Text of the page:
GENEVA: The heads of five U.N. agencies Wednesday made an impassioned call to both sides in Syria’s conflict to allow aid deliveries countrywide, end siege warfare and halt indiscriminate attacks on civilians.
“The war escalates in many areas. The humanitarian situation deteriorates day after day,” the leaders of the U.N. humanitarian aid office and its children’s, refugee, food and health divisions said in a joint statement.
“For the civilians remaining in the cities of Aleppo and the Old City of Homs, as well as other parts of the country experiencing heavy fighting, the worst days seem yet to come,” they warned.
In Aleppo alone, at least 1 million people are now in need of urgent humanitarian assistance, but the road linking the northern city to Damascus has often been cut by the warring sides.
“All too often, humanitarian access to those in need is being denied by all sides. Aerial bombardment, rockets, mortars and other indiscriminate attacks slaughter innocent men, women and children,” the aid chiefs said.
In Aleppo, there are now only 40 doctors for a population of 2.5 million, where once there were more than 2,000.
And across Syria, more than 9.3 million people are now affected by the conflict that erupted in March 2011, they said.
“With a third of the nation’s water treatment plants no longer functioning, with 60 percent of health centers destroyed and with some 3.5 million people living in areas under siege or unable to be reached with humanitarian assistance, the innocent civilians of Syria seem to be surviving on sheer courage,” they said.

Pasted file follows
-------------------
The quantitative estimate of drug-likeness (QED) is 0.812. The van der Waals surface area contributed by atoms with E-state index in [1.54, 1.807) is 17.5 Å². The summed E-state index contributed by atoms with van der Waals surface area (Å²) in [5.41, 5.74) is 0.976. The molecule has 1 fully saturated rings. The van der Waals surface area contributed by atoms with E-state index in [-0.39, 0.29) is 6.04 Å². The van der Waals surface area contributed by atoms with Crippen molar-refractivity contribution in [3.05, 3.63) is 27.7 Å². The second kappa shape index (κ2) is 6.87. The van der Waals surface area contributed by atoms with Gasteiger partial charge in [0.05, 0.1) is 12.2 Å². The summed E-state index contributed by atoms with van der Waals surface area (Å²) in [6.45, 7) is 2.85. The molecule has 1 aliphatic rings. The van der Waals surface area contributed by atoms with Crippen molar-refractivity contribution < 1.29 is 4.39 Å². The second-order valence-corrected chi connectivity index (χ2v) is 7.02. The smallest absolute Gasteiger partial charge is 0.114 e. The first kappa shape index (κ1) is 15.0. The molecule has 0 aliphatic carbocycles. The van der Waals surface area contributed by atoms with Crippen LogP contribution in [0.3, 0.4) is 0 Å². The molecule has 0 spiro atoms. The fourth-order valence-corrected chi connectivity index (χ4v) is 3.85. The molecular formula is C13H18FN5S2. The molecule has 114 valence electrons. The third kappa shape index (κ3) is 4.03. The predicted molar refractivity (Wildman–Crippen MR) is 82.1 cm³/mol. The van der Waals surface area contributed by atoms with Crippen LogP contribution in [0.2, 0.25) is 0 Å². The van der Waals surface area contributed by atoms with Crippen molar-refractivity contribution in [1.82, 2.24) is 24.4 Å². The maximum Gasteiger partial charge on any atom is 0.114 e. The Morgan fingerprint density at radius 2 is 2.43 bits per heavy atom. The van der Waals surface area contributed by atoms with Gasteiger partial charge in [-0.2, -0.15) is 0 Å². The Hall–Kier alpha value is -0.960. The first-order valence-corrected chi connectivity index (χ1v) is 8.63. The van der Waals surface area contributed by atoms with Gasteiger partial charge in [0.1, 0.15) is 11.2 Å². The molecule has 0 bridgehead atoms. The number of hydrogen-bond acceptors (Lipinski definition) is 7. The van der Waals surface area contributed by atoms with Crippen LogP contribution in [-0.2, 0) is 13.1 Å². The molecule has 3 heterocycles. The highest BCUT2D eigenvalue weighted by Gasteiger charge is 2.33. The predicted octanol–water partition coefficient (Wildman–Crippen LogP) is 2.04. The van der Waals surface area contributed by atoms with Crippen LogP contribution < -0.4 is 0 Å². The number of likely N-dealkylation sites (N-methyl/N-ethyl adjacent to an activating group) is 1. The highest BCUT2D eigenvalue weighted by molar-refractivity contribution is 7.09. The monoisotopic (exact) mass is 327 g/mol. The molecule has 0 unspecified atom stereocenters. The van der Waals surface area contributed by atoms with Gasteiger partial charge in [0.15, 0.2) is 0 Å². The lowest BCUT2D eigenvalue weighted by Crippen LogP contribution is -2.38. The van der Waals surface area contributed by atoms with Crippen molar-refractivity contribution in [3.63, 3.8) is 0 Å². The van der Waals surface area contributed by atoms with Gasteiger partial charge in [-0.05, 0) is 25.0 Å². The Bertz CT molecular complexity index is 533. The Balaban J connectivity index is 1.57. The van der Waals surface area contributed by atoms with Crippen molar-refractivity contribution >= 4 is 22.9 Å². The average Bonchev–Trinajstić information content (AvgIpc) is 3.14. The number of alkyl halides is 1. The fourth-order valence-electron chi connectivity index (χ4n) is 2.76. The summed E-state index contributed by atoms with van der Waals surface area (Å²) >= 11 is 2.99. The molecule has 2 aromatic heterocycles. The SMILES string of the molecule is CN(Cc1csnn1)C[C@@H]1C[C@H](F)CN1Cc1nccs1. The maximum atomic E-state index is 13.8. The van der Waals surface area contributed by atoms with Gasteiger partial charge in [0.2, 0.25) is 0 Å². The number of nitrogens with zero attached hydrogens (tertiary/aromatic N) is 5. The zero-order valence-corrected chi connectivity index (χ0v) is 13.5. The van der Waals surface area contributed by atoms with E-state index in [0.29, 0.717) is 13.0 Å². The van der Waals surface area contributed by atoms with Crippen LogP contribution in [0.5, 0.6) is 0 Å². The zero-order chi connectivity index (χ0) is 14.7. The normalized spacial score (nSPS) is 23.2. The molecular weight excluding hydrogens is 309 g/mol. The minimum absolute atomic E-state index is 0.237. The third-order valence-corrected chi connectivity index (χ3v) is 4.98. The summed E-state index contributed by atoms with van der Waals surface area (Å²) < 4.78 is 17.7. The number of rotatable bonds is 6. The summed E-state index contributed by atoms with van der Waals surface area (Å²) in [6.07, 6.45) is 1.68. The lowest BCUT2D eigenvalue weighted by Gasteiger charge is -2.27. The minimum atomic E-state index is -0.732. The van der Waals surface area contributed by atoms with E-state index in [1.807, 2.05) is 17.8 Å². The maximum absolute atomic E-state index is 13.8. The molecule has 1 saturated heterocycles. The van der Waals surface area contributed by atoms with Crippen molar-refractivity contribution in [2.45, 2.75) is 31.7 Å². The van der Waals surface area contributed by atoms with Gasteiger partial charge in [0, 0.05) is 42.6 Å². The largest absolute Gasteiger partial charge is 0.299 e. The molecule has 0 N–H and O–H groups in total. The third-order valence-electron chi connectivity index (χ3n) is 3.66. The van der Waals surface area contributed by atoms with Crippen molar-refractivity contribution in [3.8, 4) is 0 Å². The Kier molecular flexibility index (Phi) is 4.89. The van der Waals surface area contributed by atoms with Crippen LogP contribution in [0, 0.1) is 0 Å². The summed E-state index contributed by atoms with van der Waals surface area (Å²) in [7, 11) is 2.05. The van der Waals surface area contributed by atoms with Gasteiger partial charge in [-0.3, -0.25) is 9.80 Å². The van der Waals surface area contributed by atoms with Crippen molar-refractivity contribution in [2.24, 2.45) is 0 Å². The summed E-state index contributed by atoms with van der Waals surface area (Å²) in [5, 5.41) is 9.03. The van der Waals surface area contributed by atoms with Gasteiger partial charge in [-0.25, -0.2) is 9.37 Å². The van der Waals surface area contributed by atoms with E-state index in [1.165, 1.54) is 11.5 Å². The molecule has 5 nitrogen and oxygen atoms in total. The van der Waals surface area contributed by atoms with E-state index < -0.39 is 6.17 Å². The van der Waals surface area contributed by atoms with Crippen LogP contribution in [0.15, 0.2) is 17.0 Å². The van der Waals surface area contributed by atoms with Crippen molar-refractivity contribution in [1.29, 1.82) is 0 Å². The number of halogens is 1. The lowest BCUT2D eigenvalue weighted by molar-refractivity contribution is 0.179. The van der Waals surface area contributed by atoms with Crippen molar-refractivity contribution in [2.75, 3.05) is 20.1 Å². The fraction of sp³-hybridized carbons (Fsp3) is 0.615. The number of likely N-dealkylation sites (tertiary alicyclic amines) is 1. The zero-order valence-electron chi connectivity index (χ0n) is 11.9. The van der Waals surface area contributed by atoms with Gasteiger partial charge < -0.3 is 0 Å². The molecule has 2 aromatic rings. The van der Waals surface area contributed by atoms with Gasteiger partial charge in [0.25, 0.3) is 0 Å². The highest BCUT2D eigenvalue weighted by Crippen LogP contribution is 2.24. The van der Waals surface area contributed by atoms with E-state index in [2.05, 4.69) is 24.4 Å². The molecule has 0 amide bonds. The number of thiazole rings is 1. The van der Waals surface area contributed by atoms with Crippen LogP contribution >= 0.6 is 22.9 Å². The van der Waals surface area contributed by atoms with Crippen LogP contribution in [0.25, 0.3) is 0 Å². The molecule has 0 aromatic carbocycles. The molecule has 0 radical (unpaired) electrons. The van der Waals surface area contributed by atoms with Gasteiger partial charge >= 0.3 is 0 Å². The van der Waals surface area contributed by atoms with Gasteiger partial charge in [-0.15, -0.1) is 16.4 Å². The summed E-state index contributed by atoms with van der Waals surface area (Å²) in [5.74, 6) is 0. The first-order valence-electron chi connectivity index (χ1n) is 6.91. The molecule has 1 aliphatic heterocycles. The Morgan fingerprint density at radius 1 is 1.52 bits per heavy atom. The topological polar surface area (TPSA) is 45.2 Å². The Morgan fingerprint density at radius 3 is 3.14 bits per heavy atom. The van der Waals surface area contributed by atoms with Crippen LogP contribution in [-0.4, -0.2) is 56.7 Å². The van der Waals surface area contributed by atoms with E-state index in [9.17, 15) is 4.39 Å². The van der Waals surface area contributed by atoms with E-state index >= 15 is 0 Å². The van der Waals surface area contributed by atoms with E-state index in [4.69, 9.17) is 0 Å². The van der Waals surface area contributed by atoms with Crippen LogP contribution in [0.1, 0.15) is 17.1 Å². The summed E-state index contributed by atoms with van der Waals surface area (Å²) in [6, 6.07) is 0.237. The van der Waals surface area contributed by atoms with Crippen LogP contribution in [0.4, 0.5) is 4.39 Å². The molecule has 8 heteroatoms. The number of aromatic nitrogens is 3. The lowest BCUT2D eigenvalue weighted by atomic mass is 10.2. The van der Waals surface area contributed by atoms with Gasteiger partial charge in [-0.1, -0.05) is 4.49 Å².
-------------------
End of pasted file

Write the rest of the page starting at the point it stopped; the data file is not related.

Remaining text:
Aid agencies are doing all they can to save lives and alleviate suffering, despite the huge risks staff face operating in a war zone, the five U.N. officials said.
They set down three demands.
They called on all in involved in the conflict to “enable unconditional humanitarian access to all people in need, using all available routes either across lines inside Syria or across its borders.”
Both sides must also lift the sieges imposed on civilians, they said, citing areas including Aleppo, the villages of Nubl and Zahraa in Aleppo province, the Old City of Homs, the Yarmouk Palestinian refugee camp in southern Damascus, as well as the Ghouta suburbs of the capital.
They also called for an end to the “indiscriminate bombing and shelling of civilians by the government and opposition groups” and all other violations of international law.
Separately, the Syrian authorities said aid distribution would resume in Yarmouk Thursday, while a Russian plane carrying humanitarian supplies touched down in Latakia.
State news agency SANA said the resumption of aid for Yarmouk was one of several topics discussed during a meeting of the Higher Relief Committee, chaired by Social Affairs Minister Kinda Shammat.
The Russian plane, SANA added, contained 34 tons of humanitarian aid donated by “the Russian government and people and the Armenian community in Russia.”